Ray Negron's Playball Weekly Blog

Like Munson, Murcer and Jeter, Gio is a Hero

My love for the Yankees goes as deep as my love for my Hispanic heritage.

The fact that I started working for the Yankees 48 years ago and I was surrounded by Yankee heroes named Thurman Munson and Bobby Murcer and Graig Nettles and Roy White and being lead by Billy Martin made me understand what true pride was all about.

Working for a man named George Steinbrenner made me understand the importance of my heritage because during my period of insecurity he always told me that I was somebody and must be a positive example to my Hispanic people.

An incredible thing that I also got to understand was how the other teams always knew what it meant to play the Yankees, even when we weren’t great.

When Gio Urshela came to the Yankees three years ago, it was that of a utility player that was supposed to be positioned in Scranton-Wilkes Barre and brought into New York when needed.

I was first told about Gio Urshela from the greatest second baseman of all-time and Hall of Famer Roberto Alomar. He said that if Gio was given an opportunity to help the Yanks he would not disappoint, he has not.

He is coming off of three solid major league seasons and off the field he has quietly been a wonderful example to not just the Latin community, but to all the communities that I have asked him to help me with.

Yesterday the Yankees played one of the most important games in years. It literally became a playoff-type game. Truly a must-win.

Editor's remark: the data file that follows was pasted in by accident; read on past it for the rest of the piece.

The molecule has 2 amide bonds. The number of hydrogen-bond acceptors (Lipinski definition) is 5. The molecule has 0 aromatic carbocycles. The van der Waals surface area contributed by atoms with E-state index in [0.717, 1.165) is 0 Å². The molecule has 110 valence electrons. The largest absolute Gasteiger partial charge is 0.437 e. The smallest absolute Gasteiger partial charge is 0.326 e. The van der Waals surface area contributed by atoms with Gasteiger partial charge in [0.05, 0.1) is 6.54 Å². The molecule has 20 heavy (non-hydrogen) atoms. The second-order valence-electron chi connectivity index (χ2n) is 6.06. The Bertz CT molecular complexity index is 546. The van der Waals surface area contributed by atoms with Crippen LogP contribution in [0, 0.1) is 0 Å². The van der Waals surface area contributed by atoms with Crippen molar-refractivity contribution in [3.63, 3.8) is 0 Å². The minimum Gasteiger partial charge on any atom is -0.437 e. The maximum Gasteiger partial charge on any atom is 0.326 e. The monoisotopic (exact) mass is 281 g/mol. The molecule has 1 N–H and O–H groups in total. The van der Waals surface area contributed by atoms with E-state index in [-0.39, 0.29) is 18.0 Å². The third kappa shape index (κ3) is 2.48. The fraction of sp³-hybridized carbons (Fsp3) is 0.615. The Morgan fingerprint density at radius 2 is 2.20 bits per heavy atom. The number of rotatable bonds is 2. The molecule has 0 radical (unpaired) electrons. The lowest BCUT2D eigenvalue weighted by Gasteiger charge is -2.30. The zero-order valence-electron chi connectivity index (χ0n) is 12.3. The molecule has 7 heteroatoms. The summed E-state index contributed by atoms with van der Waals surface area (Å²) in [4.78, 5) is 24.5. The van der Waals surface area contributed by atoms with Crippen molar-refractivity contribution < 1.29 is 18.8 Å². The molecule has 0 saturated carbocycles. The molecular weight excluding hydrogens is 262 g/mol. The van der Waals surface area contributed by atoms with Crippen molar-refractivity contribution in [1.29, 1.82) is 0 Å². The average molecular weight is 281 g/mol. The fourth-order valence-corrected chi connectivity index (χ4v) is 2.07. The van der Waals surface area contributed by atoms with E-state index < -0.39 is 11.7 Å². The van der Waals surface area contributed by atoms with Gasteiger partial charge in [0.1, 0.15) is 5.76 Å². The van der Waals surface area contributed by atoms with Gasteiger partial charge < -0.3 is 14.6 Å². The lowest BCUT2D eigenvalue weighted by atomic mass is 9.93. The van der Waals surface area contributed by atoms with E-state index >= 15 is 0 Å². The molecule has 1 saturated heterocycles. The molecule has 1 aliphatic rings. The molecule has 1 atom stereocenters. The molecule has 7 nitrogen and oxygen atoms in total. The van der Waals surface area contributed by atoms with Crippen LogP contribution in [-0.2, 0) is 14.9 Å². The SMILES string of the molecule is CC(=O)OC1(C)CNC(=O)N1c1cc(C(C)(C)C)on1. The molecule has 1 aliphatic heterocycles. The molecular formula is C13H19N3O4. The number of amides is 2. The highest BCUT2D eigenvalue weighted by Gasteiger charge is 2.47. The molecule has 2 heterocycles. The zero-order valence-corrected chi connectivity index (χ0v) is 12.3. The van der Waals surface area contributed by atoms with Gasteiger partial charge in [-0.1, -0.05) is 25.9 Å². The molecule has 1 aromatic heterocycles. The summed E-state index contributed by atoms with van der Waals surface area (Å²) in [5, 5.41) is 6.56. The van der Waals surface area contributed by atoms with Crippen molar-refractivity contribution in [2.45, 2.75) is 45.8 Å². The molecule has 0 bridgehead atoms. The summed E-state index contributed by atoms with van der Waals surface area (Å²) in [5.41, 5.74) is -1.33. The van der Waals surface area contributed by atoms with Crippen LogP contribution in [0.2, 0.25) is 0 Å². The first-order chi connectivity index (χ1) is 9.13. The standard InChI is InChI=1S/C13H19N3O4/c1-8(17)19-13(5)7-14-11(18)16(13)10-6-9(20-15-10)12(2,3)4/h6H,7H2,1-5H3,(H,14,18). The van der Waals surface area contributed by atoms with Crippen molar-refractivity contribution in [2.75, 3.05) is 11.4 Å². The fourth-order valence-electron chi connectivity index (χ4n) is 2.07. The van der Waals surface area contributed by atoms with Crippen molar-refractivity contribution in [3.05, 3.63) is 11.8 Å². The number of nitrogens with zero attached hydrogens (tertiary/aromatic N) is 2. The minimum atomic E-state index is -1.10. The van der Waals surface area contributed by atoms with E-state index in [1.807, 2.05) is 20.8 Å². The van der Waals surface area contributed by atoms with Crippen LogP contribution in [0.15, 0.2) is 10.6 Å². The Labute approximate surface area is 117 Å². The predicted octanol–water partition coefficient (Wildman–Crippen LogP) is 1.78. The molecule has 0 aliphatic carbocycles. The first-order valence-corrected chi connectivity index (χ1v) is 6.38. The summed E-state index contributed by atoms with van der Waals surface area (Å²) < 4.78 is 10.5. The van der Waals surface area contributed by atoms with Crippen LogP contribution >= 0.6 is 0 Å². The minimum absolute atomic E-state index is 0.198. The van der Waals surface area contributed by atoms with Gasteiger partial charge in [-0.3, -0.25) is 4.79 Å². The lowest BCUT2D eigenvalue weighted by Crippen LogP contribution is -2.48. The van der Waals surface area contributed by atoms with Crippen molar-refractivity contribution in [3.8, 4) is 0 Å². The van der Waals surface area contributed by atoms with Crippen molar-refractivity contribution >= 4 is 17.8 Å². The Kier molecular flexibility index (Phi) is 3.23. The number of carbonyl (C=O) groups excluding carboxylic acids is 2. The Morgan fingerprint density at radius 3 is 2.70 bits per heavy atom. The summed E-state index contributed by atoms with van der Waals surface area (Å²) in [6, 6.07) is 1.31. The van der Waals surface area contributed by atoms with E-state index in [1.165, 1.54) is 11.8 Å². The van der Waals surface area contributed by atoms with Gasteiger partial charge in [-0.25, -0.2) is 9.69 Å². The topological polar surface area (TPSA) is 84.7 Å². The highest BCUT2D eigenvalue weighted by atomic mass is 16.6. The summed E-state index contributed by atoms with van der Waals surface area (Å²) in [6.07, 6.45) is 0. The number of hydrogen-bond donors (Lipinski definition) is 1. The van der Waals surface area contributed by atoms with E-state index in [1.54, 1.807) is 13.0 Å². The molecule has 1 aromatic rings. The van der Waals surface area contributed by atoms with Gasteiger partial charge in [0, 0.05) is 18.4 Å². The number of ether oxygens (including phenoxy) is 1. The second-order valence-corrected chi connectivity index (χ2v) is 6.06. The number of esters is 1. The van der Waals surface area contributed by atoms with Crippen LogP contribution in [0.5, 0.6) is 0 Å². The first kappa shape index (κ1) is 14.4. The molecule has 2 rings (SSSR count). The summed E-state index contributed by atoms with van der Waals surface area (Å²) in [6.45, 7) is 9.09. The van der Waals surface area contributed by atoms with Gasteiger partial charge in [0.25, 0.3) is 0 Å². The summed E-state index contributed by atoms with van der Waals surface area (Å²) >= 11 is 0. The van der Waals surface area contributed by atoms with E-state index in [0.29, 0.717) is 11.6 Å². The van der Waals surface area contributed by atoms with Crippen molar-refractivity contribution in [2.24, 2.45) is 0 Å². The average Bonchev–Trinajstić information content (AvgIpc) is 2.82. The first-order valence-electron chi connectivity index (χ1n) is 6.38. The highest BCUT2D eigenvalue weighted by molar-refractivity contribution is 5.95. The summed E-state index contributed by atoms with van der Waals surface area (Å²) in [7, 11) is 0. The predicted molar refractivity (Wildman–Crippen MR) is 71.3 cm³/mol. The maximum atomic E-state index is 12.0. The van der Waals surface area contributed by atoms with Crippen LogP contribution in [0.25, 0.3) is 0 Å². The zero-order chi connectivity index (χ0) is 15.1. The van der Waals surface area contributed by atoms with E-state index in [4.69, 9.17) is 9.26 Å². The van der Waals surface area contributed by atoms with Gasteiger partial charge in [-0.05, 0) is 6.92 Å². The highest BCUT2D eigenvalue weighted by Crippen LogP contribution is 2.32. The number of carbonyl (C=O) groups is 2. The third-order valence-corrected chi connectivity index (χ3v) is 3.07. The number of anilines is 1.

There was no score going into the sixth inning so every out became an urgent out and you didn’t have to be a fortune teller to see that it was going to be a very low-scoring game.

With two outs the hitter hit a pop-up near the Rays dugout. Not showing any fear for his body, Urshela raced towards the dugout, extended his arm, caught the ball, and went headfirst into the dugout.

Gio took forever to get up and you could tell that the players were nervous. After a while, Gio got up and with the help of some of his teammates, limped back to the Yankees dugout.

What was incredible about the whole situation was that when the seventh inning started Gio was back at shortstop.

The play was very reminiscent of the Derek Jeter play when he dove into the stands.

As Urshela was walking in pain, I had tears in my eyes because I thought of every time that I saw Thurman play in pain and he was not going to let Billy take him out of the game. I thought of the time Nettles played with a broken finger but was not going to be taken out. I thought of Murcer and how he use to say that if Mickey Mantle could play with all the injuries he had then unless he was dead he was going to play. I thought of the quiet Yankee Roy White and how he would play almost every game every year and would never go into the trainer’s room even though he had nagging injuries here and there.

I’m so very proud of the Yankee fans for their appreciation of Gio Urshela’s incredible efforts.
This morning I spoke to Gio while he was on his way to get some treatment at Fenway Park. I asked him how he felt and he said that there were some pain in different parts of his body but nothing was going to keep him from playing in tomorrow’s big game.

I have been proud of this young man from day one when I saw him give of himself to the poor kids in the Bronx. I’m proud of his humbleness as a baseball player and the fact that he understands that being a Yankee is totally different than playing for any other team. I must add that I’m proud of the Yankee fans that cheered and really appreciated what Gio did yesterday. It was very nice to see how many fans were genuinely concerned about Gio’s well-being.

I think that if Thurman Munson & Bobby Murcer knew Gio, they would be proud of him to.

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